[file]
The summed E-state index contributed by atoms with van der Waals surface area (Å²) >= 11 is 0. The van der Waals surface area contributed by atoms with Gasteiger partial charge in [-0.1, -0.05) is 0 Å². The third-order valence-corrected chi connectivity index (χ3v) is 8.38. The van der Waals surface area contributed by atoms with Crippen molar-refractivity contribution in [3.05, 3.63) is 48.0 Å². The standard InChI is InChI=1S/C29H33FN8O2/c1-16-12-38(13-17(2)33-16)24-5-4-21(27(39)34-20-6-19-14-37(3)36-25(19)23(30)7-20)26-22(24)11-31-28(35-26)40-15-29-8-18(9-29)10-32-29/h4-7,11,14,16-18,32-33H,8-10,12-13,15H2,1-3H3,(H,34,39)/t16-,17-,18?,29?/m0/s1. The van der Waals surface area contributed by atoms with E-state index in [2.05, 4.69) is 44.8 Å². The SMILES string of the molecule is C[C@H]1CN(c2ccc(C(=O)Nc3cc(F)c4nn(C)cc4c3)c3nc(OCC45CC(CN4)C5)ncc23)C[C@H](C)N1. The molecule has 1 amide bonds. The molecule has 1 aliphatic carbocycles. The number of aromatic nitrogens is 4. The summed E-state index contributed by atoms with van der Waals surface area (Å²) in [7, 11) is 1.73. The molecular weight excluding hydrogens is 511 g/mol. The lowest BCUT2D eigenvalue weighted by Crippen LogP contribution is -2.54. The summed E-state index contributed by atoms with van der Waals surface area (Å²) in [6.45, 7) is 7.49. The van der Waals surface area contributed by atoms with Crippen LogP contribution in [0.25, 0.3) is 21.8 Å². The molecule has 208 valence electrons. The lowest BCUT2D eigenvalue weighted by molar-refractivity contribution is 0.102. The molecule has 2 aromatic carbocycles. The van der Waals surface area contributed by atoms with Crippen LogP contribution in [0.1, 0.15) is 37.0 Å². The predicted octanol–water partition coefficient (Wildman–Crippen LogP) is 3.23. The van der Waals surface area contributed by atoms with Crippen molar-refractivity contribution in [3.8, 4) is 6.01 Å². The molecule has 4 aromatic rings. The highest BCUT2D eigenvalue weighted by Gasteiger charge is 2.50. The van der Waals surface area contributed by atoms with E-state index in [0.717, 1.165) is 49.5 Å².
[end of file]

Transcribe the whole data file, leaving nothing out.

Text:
The summed E-state index contributed by atoms with van der Waals surface area (Å²) >= 11 is 0. The van der Waals surface area contributed by atoms with Gasteiger partial charge in [-0.1, -0.05) is 0 Å². The third-order valence-corrected chi connectivity index (χ3v) is 8.38. The van der Waals surface area contributed by atoms with Crippen molar-refractivity contribution in [3.05, 3.63) is 48.0 Å². The standard InChI is InChI=1S/C29H33FN8O2/c1-16-12-38(13-17(2)33-16)24-5-4-21(27(39)34-20-6-19-14-37(3)36-25(19)23(30)7-20)26-22(24)11-31-28(35-26)40-15-29-8-18(9-29)10-32-29/h4-7,11,14,16-18,32-33H,8-10,12-13,15H2,1-3H3,(H,34,39)/t16-,17-,18?,29?/m0/s1. The van der Waals surface area contributed by atoms with E-state index in [2.05, 4.69) is 44.8 Å². The SMILES string of the molecule is C[C@H]1CN(c2ccc(C(=O)Nc3cc(F)c4nn(C)cc4c3)c3nc(OCC45CC(CN4)C5)ncc23)C[C@H](C)N1. The molecule has 1 amide bonds. The molecule has 1 aliphatic carbocycles. The number of aromatic nitrogens is 4. The summed E-state index contributed by atoms with van der Waals surface area (Å²) in [7, 11) is 1.73. The molecular weight excluding hydrogens is 511 g/mol. The lowest BCUT2D eigenvalue weighted by Crippen LogP contribution is -2.54. The summed E-state index contributed by atoms with van der Waals surface area (Å²) in [6.45, 7) is 7.49. The van der Waals surface area contributed by atoms with Crippen LogP contribution in [0.25, 0.3) is 21.8 Å². The molecule has 208 valence electrons. The lowest BCUT2D eigenvalue weighted by molar-refractivity contribution is 0.102. The molecule has 2 aromatic carbocycles. The van der Waals surface area contributed by atoms with Crippen LogP contribution in [0.1, 0.15) is 37.0 Å². The predicted octanol–water partition coefficient (Wildman–Crippen LogP) is 3.23. The van der Waals surface area contributed by atoms with Crippen molar-refractivity contribution in [3.8, 4) is 6.01 Å². The molecule has 4 aromatic rings. The highest BCUT2D eigenvalue weighted by Gasteiger charge is 2.50. The van der Waals surface area contributed by atoms with E-state index in [0.717, 1.165) is 49.5 Å².